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      Download the Game Design and Indie Game Marketing Freebook   07/19/17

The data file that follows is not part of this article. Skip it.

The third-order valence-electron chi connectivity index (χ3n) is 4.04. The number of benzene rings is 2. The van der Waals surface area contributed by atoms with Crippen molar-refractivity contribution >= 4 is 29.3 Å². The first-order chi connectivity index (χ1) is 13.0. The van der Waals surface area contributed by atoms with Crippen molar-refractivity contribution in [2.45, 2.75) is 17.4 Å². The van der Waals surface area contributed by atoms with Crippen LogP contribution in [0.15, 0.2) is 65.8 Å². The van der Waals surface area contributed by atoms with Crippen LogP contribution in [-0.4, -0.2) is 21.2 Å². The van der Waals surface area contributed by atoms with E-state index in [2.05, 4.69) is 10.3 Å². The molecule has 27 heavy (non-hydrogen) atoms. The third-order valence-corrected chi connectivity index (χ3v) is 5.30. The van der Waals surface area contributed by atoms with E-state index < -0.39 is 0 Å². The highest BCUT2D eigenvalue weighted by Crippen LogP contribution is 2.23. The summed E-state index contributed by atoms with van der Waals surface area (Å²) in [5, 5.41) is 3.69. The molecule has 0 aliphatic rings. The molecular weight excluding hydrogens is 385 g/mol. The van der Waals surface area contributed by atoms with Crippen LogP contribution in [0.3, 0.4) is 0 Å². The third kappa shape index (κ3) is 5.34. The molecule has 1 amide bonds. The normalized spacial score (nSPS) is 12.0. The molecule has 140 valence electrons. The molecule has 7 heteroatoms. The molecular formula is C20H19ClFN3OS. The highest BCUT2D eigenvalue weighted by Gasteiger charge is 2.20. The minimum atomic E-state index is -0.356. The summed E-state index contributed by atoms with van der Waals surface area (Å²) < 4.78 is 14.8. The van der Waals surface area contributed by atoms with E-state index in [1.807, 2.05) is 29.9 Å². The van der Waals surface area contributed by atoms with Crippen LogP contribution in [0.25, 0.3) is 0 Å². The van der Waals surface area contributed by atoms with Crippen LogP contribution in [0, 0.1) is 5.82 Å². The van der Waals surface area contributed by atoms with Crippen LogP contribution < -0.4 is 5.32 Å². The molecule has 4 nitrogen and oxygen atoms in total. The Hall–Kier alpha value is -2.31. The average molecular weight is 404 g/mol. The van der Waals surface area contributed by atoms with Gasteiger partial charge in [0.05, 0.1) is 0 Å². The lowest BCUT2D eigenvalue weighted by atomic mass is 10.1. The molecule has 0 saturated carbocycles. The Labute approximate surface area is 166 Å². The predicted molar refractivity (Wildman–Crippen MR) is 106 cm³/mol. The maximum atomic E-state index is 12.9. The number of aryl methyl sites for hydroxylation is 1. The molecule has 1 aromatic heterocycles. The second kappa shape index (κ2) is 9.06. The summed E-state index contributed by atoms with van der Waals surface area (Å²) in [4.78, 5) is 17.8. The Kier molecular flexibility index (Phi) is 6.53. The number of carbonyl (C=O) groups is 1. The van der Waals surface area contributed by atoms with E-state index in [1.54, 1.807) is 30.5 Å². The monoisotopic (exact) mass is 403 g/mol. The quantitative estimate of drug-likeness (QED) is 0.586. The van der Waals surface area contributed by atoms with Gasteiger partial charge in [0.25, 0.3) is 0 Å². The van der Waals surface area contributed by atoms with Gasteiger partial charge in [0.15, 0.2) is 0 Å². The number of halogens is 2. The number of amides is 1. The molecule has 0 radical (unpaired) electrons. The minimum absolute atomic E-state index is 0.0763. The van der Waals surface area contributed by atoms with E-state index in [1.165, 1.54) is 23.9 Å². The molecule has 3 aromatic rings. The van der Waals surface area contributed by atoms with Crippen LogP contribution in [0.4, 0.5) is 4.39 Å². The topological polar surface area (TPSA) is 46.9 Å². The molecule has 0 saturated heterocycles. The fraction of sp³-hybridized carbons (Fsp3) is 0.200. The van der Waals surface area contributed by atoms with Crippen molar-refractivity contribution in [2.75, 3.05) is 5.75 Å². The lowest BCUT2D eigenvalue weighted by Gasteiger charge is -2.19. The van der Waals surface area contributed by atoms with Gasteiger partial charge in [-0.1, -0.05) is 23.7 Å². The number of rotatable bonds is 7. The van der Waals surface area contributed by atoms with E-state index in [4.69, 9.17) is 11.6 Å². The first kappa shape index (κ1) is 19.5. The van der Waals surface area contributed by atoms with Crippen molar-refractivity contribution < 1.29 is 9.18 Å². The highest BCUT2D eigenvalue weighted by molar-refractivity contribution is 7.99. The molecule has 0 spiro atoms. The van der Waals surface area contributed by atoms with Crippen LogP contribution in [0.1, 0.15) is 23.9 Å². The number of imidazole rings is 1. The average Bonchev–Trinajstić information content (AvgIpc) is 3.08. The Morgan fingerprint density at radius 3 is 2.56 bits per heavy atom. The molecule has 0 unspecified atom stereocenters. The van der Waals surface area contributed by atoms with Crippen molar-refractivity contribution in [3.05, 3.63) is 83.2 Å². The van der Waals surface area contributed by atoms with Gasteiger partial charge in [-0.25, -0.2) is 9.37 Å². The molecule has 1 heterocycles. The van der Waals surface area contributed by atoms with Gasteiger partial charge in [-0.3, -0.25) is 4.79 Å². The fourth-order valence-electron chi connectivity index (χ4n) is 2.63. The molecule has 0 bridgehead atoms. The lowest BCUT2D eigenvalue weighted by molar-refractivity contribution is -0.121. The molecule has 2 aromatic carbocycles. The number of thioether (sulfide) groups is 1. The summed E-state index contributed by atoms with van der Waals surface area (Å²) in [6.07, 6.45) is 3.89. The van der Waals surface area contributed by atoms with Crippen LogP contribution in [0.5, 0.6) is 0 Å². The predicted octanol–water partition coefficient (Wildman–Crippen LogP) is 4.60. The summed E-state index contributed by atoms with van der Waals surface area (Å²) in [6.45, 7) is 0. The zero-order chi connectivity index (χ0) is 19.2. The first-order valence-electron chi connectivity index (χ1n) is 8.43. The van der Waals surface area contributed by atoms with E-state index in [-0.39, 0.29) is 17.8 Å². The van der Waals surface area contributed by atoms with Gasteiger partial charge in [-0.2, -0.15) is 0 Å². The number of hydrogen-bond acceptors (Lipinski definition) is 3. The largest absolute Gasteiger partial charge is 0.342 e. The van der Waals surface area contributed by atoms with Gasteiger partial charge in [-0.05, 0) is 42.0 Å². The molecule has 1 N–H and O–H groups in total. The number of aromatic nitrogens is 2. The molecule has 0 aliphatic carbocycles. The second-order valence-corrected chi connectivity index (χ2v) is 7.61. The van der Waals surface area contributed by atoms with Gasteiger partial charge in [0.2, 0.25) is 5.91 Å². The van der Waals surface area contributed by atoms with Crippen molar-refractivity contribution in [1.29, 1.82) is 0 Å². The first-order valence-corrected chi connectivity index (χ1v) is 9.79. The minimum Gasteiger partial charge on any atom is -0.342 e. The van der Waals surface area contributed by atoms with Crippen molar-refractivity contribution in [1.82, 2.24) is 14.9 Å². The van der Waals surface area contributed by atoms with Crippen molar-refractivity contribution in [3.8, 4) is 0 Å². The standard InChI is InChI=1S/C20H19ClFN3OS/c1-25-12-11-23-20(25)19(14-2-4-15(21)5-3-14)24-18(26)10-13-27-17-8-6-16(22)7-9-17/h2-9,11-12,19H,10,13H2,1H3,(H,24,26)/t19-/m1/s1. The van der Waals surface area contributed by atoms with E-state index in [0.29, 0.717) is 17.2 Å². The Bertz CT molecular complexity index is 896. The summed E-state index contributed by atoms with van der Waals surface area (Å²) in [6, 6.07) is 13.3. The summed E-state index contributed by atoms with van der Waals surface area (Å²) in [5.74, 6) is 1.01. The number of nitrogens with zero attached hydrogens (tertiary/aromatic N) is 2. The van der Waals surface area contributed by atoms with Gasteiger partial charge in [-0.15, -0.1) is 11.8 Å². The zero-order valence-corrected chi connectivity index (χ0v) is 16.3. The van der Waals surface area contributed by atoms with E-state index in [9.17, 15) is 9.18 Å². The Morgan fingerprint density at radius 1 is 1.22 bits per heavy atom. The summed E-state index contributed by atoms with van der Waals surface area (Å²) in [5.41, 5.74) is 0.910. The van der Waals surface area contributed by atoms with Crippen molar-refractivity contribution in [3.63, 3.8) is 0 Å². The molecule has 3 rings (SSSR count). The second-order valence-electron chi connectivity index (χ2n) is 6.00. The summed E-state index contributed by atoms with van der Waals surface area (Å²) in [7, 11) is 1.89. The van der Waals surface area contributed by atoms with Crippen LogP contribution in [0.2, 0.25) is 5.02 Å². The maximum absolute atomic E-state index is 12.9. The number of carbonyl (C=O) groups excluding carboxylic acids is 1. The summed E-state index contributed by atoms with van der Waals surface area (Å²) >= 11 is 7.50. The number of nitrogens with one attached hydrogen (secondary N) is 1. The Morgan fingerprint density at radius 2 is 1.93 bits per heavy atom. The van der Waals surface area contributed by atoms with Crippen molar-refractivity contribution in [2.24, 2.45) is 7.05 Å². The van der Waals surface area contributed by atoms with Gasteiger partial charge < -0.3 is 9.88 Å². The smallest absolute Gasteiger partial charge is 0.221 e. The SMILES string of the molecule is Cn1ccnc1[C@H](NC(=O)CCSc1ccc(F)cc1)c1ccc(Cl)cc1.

GameDev.net and CRC Press have teamed up to bring a free ebook of content curated from top titles published by CRC Press. The freebook, Practices of Game Design & Indie Game Marketing, includes chapters from The Art of Game Design: A Book of Lenses, A Practical Guide to Indie Game Marketing, and An Architectural Approach to Level Design. The GameDev.net FreeBook is relevant to game designers, developers, and those interested in learning more about the challenges in game development. We know game development can be a tough discipline and business, so we picked several chapters from CRC Press titles that we thought would be of interest to you, the GameDev.net audience, in your journey to design, develop, and market your next game. The free ebook is available through CRC Press by clicking here. The Curated Books The Art of Game Design: A Book of Lenses, Second Edition, by Jesse Schell Presents 100+ sets of questions, or different lenses, for viewing a game’s design, encompassing diverse fields such as psychology, architecture, music, film, software engineering, theme park design, mathematics, anthropology, and more. Written by one of the world's top game designers, this book describes the deepest and most fundamental principles of game design, demonstrating how tactics used in board, card, and athletic games also work in video games. It provides practical instruction on creating world-class games that will be played again and again. View it here. A Practical Guide to Indie Game Marketing, by Joel Dreskin Marketing is an essential but too frequently overlooked or minimized component of the release plan for indie games. A Practical Guide to Indie Game Marketing provides you with the tools needed to build visibility and sell your indie games. With special focus on those developers with small budgets and limited staff and resources, this book is packed with tangible recommendations and techniques that you can put to use immediately. As a seasoned professional of the indie game arena, author Joel Dreskin gives you insight into practical, real-world experiences of marketing numerous successful games and also provides stories of the failures. View it here. An Architectural Approach to Level Design This is one of the first books to integrate architectural and spatial design theory with the field of level design. The book presents architectural techniques and theories for level designers to use in their own work. It connects architecture and level design in different ways that address the practical elements of how designers construct space and the experiential elements of how and why humans interact with this space. Throughout the text, readers learn skills for spatial layout, evoking emotion through gamespaces, and creating better levels through architectural theory. View it here. Learn more and download the ebook by clicking here. Did you know? GameDev.net and CRC Press also recently teamed up to bring GDNet+ Members up to a 20% discount on all CRC Press books. Learn more about this and other benefits here.